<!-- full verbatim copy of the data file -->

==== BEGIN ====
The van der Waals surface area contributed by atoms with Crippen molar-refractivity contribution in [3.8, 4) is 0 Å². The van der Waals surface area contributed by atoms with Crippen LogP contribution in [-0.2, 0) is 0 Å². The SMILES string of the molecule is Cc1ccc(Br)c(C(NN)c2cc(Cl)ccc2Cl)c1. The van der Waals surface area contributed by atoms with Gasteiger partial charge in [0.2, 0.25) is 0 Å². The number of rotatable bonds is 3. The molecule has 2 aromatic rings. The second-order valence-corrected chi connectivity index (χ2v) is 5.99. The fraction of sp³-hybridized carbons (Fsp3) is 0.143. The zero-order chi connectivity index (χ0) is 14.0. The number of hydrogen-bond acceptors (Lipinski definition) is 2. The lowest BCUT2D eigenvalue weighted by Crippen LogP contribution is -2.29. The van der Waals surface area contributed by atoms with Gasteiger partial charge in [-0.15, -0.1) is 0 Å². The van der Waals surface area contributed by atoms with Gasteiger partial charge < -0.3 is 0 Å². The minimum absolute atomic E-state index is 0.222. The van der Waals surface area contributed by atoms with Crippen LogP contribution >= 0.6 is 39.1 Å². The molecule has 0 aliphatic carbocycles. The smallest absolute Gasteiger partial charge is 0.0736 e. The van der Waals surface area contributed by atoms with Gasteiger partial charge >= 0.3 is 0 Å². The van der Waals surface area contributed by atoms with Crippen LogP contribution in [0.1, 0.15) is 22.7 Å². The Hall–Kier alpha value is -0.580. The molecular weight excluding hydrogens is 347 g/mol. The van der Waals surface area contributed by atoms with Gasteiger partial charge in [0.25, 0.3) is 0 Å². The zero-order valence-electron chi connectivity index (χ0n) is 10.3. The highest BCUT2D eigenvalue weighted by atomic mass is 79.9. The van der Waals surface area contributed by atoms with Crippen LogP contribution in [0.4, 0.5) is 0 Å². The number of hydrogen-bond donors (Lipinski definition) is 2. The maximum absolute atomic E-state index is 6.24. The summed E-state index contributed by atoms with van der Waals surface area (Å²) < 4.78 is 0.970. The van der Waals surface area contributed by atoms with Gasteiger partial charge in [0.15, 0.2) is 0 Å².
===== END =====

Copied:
The van der Waals surface area contributed by atoms with Crippen molar-refractivity contribution in [3.8, 4) is 0 Å². The van der Waals surface area contributed by atoms with Crippen LogP contribution in [-0.2, 0) is 0 Å². The SMILES string of the molecule is Cc1ccc(Br)c(C(NN)c2cc(Cl)ccc2Cl)c1. The van der Waals surface area contributed by atoms with Gasteiger partial charge in [0.2, 0.25) is 0 Å². The number of rotatable bonds is 3. The molecule has 2 aromatic rings. The second-order valence-corrected chi connectivity index (χ2v) is 5.99. The fraction of sp³-hybridized carbons (Fsp3) is 0.143. The zero-order chi connectivity index (χ0) is 14.0. The number of hydrogen-bond acceptors (Lipinski definition) is 2. The lowest BCUT2D eigenvalue weighted by Crippen LogP contribution is -2.29. The van der Waals surface area contributed by atoms with Gasteiger partial charge in [-0.15, -0.1) is 0 Å². The van der Waals surface area contributed by atoms with Gasteiger partial charge < -0.3 is 0 Å². The minimum absolute atomic E-state index is 0.222. The van der Waals surface area contributed by atoms with Crippen LogP contribution >= 0.6 is 39.1 Å². The molecule has 0 aliphatic carbocycles. The smallest absolute Gasteiger partial charge is 0.0736 e. The van der Waals surface area contributed by atoms with Gasteiger partial charge >= 0.3 is 0 Å². The van der Waals surface area contributed by atoms with Crippen LogP contribution in [0.1, 0.15) is 22.7 Å². The Hall–Kier alpha value is -0.580. The molecular weight excluding hydrogens is 347 g/mol. The van der Waals surface area contributed by atoms with Gasteiger partial charge in [0.25, 0.3) is 0 Å². The zero-order valence-electron chi connectivity index (χ0n) is 10.3. The highest BCUT2D eigenvalue weighted by atomic mass is 79.9. The van der Waals surface area contributed by atoms with Crippen LogP contribution in [0.4, 0.5) is 0 Å². The number of hydrogen-bond donors (Lipinski definition) is 2. The maximum absolute atomic E-state index is 6.24. The summed E-state index contributed by atoms with van der Waals surface area (Å²) < 4.78 is 0.970. The van der Waals surface area contributed by atoms with Gasteiger partial charge in [0.15, 0.2) is 0 Å².